With the latest iteration of Pet Sematary in theatres, I decided to watch an old Stephen King ditty I'd been meaning to revisit, Tobe Hooper's The Mangler from 1995.
After several fatalities involving an old laundry pressing machine, grizzled cop Hunton (Ted Levine) begins to suspect it may be possessed by evil.
I watched this when it came out in theatres and remembered liking it, but oh my did this not hold up as well as I thought it might. First off, just from the title graphic alone, The Mangler had direct-to-video written all over it. It's amazing some of the horror movies that got a wide release back in the nineties, but, to be fair, the trio of King, Hooper & Robert Englund does carry a large amount of cache. And considering it was largely shot in South Africa, I can't imagine it cost a lot to make either. But I digress.
Perhaps not surprisingly, the most striking thing about this movie was The Mangler itself. Apparently designed by Hooper's own son, William, it's a truly menacing piece of machinery, right down to the sound design. It's also fortunate that the movie at least delivered on its promise of crushing and folding more than a few people like so much laundry. I was little sad that the icebox scene was not nearly as outrageous as I remembered it. Dang recall!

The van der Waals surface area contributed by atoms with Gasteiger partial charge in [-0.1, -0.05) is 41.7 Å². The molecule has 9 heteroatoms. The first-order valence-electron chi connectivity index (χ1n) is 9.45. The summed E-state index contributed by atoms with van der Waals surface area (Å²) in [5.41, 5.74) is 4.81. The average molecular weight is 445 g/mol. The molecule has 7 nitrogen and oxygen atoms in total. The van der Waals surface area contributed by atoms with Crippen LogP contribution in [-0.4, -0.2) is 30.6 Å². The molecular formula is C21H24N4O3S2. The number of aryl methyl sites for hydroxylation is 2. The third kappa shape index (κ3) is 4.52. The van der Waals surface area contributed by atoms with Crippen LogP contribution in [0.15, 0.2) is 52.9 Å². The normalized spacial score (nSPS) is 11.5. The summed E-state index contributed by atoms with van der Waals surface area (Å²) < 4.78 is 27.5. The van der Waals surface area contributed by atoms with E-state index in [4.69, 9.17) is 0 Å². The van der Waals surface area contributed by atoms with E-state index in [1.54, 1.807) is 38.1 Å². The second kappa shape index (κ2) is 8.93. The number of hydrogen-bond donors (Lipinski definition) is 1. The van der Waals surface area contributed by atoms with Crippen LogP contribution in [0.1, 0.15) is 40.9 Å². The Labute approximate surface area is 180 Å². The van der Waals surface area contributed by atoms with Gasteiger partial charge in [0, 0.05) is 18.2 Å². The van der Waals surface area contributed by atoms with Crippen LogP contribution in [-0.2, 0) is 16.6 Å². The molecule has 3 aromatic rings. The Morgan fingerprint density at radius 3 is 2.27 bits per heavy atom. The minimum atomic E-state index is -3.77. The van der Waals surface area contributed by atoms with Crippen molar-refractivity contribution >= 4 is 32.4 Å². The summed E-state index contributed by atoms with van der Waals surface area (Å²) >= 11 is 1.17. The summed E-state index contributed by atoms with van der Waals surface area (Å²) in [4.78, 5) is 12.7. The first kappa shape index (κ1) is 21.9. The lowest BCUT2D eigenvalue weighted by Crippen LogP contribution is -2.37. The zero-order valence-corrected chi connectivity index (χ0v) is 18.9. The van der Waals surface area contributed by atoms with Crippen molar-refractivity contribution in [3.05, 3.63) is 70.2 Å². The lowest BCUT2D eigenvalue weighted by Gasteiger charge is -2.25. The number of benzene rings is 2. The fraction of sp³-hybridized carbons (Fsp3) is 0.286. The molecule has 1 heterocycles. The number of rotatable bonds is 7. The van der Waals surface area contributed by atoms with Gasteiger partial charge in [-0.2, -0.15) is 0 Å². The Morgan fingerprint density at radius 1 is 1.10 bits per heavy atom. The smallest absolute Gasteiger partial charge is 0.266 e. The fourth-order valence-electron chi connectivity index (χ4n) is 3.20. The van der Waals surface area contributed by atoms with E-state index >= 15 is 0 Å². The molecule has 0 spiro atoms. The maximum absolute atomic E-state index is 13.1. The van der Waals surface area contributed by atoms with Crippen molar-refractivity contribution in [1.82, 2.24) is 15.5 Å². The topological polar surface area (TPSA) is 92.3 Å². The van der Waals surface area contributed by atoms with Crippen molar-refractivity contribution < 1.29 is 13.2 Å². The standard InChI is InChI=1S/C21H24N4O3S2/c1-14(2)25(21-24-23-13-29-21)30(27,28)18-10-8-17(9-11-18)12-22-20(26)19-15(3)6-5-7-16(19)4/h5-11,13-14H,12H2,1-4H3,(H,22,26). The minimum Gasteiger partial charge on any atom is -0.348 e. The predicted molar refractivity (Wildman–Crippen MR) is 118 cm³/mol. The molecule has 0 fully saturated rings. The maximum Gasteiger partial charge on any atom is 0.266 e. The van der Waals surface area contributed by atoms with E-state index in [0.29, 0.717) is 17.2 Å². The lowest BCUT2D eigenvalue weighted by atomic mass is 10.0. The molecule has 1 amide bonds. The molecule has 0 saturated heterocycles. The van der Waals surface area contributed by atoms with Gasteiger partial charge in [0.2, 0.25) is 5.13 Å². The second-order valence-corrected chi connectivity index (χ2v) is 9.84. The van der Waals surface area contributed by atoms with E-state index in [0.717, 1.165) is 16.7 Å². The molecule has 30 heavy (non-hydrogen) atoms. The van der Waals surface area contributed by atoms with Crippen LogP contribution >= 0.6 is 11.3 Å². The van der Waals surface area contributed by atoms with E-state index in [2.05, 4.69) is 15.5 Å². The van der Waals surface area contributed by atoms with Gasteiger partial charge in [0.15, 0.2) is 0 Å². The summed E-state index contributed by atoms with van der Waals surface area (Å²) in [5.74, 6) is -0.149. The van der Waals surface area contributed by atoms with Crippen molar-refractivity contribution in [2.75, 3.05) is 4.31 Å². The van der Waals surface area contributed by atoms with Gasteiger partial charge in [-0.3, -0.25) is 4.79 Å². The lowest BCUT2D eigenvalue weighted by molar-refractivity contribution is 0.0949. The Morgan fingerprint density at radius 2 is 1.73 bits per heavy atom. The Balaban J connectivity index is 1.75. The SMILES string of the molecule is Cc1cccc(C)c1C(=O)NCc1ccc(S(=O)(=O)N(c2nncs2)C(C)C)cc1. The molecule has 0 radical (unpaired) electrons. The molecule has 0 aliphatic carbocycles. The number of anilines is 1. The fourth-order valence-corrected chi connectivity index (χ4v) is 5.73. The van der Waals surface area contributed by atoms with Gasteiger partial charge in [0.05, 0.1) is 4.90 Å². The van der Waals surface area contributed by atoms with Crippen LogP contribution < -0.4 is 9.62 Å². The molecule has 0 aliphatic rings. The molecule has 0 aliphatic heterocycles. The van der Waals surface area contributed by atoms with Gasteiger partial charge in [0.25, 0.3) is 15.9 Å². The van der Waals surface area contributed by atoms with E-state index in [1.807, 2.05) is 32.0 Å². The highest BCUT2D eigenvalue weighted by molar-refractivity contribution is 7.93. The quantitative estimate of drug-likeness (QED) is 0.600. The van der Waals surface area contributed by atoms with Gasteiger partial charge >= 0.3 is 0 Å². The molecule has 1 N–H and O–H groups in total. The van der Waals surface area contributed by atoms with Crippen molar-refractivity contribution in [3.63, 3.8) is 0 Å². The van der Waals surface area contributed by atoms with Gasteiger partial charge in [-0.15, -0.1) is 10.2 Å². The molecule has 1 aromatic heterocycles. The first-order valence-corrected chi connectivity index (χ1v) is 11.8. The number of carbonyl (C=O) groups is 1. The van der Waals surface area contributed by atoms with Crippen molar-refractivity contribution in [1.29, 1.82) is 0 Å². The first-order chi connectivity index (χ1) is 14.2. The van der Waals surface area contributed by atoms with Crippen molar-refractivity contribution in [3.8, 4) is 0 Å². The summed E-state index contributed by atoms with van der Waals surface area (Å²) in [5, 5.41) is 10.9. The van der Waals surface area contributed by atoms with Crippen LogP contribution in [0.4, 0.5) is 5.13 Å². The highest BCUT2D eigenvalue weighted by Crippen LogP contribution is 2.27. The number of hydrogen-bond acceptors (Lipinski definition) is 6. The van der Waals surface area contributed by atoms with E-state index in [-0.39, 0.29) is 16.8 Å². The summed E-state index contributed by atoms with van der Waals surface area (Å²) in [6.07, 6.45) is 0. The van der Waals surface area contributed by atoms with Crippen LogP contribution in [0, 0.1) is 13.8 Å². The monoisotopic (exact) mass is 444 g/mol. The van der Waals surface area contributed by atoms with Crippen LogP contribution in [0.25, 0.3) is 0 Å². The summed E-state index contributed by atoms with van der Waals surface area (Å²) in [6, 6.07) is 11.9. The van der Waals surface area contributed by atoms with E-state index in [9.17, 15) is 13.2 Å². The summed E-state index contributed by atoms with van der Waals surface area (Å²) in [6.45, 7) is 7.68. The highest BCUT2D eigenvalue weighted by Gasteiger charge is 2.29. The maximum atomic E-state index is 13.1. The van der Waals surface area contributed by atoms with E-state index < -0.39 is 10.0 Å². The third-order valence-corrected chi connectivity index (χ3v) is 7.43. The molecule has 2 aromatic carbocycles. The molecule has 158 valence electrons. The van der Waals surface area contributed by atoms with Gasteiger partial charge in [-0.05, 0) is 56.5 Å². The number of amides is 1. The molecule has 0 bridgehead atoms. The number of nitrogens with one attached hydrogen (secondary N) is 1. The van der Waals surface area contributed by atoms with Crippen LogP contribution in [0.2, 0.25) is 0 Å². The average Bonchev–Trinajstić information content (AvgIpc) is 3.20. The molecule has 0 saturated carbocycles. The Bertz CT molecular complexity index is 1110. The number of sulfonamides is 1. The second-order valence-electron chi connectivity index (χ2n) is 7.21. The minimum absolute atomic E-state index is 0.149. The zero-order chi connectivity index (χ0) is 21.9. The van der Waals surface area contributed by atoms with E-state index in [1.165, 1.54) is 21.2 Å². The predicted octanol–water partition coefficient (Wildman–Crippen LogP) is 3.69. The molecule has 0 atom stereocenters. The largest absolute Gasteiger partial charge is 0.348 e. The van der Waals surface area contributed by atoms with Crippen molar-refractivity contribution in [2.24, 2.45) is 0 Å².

Everything aside from the machine eating people was kind of a mess... Okay, a different kind of mess. I remembered Englund's performance as the machine's owner being a tad cartoonish, but holy mothballs! I feel like Englund asked Hooper on day one, “so how far do you want me to take this?” and he was like, “take Lefty & Chop Top from Texas 2 and crank it to eleven”.
To be honest though, apart from the occasional off-kilter camera angle, I felt there was a lack of direction from Hooper, most apparent during the meandering exchanges between Hunton and his worldly brother-in-law Mark (Daniel Matmor). It was like they were improving half of their scenes together with only an end point to guide them. It's bitter sweet because it made for some amusing moments (in a wow-what-is-going-on kind of way), but it's not the most concise way to make a movie.
I had clearly blanked out the climax because I did not recall that it unfortunately goes the route of almost every King adaptation of the nineties, falling back on instantly regrettable visual effects. Mercifully, they were kept to a minimum with the use of shadow and quick cuts though. The Mangler came at the tail end of an era that saw King properties appear at an almost monthly pace and though it's by no means the worst, it was far from its well-oiled namesake.